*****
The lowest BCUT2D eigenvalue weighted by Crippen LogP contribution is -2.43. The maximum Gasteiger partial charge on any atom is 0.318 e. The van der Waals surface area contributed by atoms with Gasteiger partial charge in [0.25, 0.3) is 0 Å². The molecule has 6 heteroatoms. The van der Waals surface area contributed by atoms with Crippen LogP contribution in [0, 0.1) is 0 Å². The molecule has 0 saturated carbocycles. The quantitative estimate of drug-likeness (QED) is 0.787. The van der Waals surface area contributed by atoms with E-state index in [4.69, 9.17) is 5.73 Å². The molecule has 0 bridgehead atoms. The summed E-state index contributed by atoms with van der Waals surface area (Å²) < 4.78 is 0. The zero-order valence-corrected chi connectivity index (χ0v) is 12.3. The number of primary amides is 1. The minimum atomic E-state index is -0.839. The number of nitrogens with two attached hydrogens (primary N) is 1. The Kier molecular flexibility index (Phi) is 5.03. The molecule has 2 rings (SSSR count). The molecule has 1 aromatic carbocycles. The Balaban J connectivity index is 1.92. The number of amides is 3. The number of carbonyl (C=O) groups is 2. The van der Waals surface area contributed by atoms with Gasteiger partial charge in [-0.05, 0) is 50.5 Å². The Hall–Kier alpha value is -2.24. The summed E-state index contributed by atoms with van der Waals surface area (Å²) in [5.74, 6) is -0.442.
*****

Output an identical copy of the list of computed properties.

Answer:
The lowest BCUT2D eigenvalue weighted by Crippen LogP contribution is -2.43. The maximum Gasteiger partial charge on any atom is 0.318 e. The van der Waals surface area contributed by atoms with Gasteiger partial charge in [0.25, 0.3) is 0 Å². The molecule has 6 heteroatoms. The van der Waals surface area contributed by atoms with Crippen LogP contribution in [0, 0.1) is 0 Å². The molecule has 0 saturated carbocycles. The quantitative estimate of drug-likeness (QED) is 0.787. The van der Waals surface area contributed by atoms with E-state index in [4.69, 9.17) is 5.73 Å². The molecule has 0 bridgehead atoms. The summed E-state index contributed by atoms with van der Waals surface area (Å²) < 4.78 is 0. The zero-order valence-corrected chi connectivity index (χ0v) is 12.3. The number of primary amides is 1. The minimum atomic E-state index is -0.839. The number of nitrogens with two attached hydrogens (primary N) is 1. The Kier molecular flexibility index (Phi) is 5.03. The molecule has 2 rings (SSSR count). The molecule has 1 aromatic carbocycles. The Balaban J connectivity index is 1.92. The number of amides is 3. The number of carbonyl (C=O) groups is 2. The van der Waals surface area contributed by atoms with Gasteiger partial charge in [-0.05, 0) is 50.5 Å². The Hall–Kier alpha value is -2.24. The summed E-state index contributed by atoms with van der Waals surface area (Å²) in [5.74, 6) is -0.442.